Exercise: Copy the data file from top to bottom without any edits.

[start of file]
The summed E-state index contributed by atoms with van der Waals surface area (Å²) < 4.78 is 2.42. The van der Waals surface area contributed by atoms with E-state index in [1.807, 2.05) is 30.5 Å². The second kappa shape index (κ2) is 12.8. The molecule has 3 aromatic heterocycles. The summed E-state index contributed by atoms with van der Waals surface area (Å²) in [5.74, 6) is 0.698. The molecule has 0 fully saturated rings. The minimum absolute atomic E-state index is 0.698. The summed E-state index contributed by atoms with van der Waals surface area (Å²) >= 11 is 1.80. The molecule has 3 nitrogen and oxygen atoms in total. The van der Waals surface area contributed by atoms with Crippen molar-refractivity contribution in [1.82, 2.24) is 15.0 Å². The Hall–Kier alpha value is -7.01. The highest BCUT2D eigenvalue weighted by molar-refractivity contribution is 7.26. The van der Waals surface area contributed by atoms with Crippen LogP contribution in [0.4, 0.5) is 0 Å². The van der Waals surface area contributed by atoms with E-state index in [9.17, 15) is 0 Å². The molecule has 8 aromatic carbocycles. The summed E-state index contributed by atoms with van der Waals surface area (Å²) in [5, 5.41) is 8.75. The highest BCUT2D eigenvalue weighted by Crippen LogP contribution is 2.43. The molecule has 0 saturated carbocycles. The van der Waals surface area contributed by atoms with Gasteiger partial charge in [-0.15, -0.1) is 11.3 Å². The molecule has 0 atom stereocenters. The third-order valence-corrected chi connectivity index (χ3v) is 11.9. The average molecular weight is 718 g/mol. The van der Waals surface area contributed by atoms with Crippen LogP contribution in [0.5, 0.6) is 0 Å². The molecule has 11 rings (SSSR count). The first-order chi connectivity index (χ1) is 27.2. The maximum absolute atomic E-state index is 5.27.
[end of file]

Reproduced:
The summed E-state index contributed by atoms with van der Waals surface area (Å²) < 4.78 is 2.42. The van der Waals surface area contributed by atoms with E-state index in [1.807, 2.05) is 30.5 Å². The second kappa shape index (κ2) is 12.8. The molecule has 3 aromatic heterocycles. The summed E-state index contributed by atoms with van der Waals surface area (Å²) in [5.74, 6) is 0.698. The molecule has 0 fully saturated rings. The minimum absolute atomic E-state index is 0.698. The summed E-state index contributed by atoms with van der Waals surface area (Å²) >= 11 is 1.80. The molecule has 3 nitrogen and oxygen atoms in total. The van der Waals surface area contributed by atoms with Crippen molar-refractivity contribution in [1.82, 2.24) is 15.0 Å². The Hall–Kier alpha value is -7.01. The highest BCUT2D eigenvalue weighted by molar-refractivity contribution is 7.26. The van der Waals surface area contributed by atoms with Crippen LogP contribution in [0.4, 0.5) is 0 Å². The van der Waals surface area contributed by atoms with E-state index in [9.17, 15) is 0 Å². The molecule has 8 aromatic carbocycles. The summed E-state index contributed by atoms with van der Waals surface area (Å²) in [5, 5.41) is 8.75. The highest BCUT2D eigenvalue weighted by Crippen LogP contribution is 2.43. The molecule has 0 saturated carbocycles. The van der Waals surface area contributed by atoms with Gasteiger partial charge in [-0.15, -0.1) is 11.3 Å². The molecule has 0 atom stereocenters. The third-order valence-corrected chi connectivity index (χ3v) is 11.9. The average molecular weight is 718 g/mol. The van der Waals surface area contributed by atoms with Crippen LogP contribution in [0.5, 0.6) is 0 Å². The molecule has 11 rings (SSSR count). The first-order chi connectivity index (χ1) is 27.2. The maximum absolute atomic E-state index is 5.27.